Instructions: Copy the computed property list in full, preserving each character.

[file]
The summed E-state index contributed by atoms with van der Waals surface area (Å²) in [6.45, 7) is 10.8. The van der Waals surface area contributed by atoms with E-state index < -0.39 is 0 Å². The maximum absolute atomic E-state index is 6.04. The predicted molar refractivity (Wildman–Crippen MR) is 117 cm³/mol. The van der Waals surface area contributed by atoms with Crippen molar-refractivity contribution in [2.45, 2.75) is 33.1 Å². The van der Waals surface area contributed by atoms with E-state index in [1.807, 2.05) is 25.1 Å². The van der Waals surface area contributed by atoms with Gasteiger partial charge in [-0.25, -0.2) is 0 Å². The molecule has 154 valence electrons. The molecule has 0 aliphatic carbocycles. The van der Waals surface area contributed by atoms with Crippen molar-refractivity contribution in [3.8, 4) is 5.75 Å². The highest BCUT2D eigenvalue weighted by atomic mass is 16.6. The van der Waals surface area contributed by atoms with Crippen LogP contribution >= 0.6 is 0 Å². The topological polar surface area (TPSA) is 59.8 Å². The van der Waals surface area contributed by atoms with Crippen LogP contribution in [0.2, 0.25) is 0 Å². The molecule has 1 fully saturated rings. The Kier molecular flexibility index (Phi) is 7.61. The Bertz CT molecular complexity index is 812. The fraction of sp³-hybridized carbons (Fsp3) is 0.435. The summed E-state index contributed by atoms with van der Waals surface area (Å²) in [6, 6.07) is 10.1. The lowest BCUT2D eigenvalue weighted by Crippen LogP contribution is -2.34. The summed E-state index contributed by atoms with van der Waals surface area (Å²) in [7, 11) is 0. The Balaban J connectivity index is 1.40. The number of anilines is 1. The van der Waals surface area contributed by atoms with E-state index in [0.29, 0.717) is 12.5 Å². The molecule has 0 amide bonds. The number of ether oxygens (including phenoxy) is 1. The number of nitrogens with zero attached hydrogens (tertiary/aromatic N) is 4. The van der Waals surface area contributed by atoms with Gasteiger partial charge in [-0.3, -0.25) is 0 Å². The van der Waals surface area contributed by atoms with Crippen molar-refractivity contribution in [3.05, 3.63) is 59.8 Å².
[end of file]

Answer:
The summed E-state index contributed by atoms with van der Waals surface area (Å²) in [6.45, 7) is 10.8. The van der Waals surface area contributed by atoms with E-state index < -0.39 is 0 Å². The maximum absolute atomic E-state index is 6.04. The predicted molar refractivity (Wildman–Crippen MR) is 117 cm³/mol. The van der Waals surface area contributed by atoms with Crippen molar-refractivity contribution in [2.45, 2.75) is 33.1 Å². The van der Waals surface area contributed by atoms with E-state index in [1.807, 2.05) is 25.1 Å². The van der Waals surface area contributed by atoms with Gasteiger partial charge in [-0.25, -0.2) is 0 Å². The molecule has 154 valence electrons. The molecule has 0 aliphatic carbocycles. The van der Waals surface area contributed by atoms with Crippen molar-refractivity contribution in [3.8, 4) is 5.75 Å². The highest BCUT2D eigenvalue weighted by atomic mass is 16.6. The van der Waals surface area contributed by atoms with Crippen LogP contribution >= 0.6 is 0 Å². The topological polar surface area (TPSA) is 59.8 Å². The van der Waals surface area contributed by atoms with Crippen LogP contribution in [0.2, 0.25) is 0 Å². The molecule has 1 fully saturated rings. The Kier molecular flexibility index (Phi) is 7.61. The Bertz CT molecular complexity index is 812. The fraction of sp³-hybridized carbons (Fsp3) is 0.435. The summed E-state index contributed by atoms with van der Waals surface area (Å²) in [6, 6.07) is 10.1. The lowest BCUT2D eigenvalue weighted by Crippen LogP contribution is -2.34. The summed E-state index contributed by atoms with van der Waals surface area (Å²) in [7, 11) is 0. The Balaban J connectivity index is 1.40. The number of anilines is 1. The van der Waals surface area contributed by atoms with E-state index in [0.29, 0.717) is 12.5 Å². The molecule has 0 amide bonds. The number of ether oxygens (including phenoxy) is 1. The number of nitrogens with zero attached hydrogens (tertiary/aromatic N) is 4. The van der Waals surface area contributed by atoms with Gasteiger partial charge in [-0.3, -0.25) is 0 Å². The van der Waals surface area contributed by atoms with Crippen molar-refractivity contribution in [3.05, 3.63) is 59.8 Å².